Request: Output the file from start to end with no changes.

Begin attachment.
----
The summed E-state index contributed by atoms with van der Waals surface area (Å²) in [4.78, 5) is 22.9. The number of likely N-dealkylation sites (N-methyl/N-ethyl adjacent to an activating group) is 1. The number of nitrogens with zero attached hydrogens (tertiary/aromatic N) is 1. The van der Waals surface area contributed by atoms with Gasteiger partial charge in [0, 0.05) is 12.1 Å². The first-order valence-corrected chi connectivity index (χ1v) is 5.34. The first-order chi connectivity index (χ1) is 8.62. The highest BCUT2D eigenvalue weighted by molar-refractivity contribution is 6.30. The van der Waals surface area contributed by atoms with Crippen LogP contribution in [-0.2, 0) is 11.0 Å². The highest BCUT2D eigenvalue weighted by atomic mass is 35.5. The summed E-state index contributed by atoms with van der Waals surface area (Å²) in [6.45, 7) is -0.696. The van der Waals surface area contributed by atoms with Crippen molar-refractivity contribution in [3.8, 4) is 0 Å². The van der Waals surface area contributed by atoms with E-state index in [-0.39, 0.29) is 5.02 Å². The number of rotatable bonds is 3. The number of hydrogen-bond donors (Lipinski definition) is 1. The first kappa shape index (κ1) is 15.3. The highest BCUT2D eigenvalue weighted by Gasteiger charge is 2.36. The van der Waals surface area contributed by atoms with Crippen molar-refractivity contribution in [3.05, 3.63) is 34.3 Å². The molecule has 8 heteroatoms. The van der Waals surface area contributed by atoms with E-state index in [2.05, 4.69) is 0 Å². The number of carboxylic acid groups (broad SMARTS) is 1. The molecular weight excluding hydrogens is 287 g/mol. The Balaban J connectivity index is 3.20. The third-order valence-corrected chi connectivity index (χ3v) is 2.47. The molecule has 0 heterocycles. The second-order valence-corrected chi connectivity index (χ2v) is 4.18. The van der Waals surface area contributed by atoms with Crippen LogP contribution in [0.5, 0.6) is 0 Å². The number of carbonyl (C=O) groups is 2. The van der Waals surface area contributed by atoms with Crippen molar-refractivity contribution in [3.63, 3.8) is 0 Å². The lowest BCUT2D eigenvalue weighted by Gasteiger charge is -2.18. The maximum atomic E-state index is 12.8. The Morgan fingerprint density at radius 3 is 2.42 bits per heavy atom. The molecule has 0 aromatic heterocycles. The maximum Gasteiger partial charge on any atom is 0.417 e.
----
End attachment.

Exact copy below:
The summed E-state index contributed by atoms with van der Waals surface area (Å²) in [4.78, 5) is 22.9. The number of likely N-dealkylation sites (N-methyl/N-ethyl adjacent to an activating group) is 1. The number of nitrogens with zero attached hydrogens (tertiary/aromatic N) is 1. The van der Waals surface area contributed by atoms with Gasteiger partial charge in [0, 0.05) is 12.1 Å². The first-order valence-corrected chi connectivity index (χ1v) is 5.34. The first-order chi connectivity index (χ1) is 8.62. The highest BCUT2D eigenvalue weighted by molar-refractivity contribution is 6.30. The van der Waals surface area contributed by atoms with Crippen LogP contribution in [-0.2, 0) is 11.0 Å². The highest BCUT2D eigenvalue weighted by atomic mass is 35.5. The summed E-state index contributed by atoms with van der Waals surface area (Å²) in [6.45, 7) is -0.696. The van der Waals surface area contributed by atoms with Crippen molar-refractivity contribution in [3.8, 4) is 0 Å². The van der Waals surface area contributed by atoms with E-state index in [-0.39, 0.29) is 5.02 Å². The number of rotatable bonds is 3. The number of hydrogen-bond donors (Lipinski definition) is 1. The first kappa shape index (κ1) is 15.3. The highest BCUT2D eigenvalue weighted by Gasteiger charge is 2.36. The van der Waals surface area contributed by atoms with Crippen molar-refractivity contribution in [3.05, 3.63) is 34.3 Å². The molecule has 8 heteroatoms. The van der Waals surface area contributed by atoms with E-state index in [2.05, 4.69) is 0 Å². The number of carboxylic acid groups (broad SMARTS) is 1. The molecular weight excluding hydrogens is 287 g/mol. The Balaban J connectivity index is 3.20. The third-order valence-corrected chi connectivity index (χ3v) is 2.47. The molecule has 0 heterocycles. The second-order valence-corrected chi connectivity index (χ2v) is 4.18. The van der Waals surface area contributed by atoms with Crippen LogP contribution in [0.5, 0.6) is 0 Å². The number of carbonyl (C=O) groups is 2. The van der Waals surface area contributed by atoms with Crippen molar-refractivity contribution in [3.63, 3.8) is 0 Å². The lowest BCUT2D eigenvalue weighted by Gasteiger charge is -2.18. The maximum atomic E-state index is 12.8. The Morgan fingerprint density at radius 3 is 2.42 bits per heavy atom. The molecule has 0 aromatic heterocycles. The maximum Gasteiger partial charge on any atom is 0.417 e.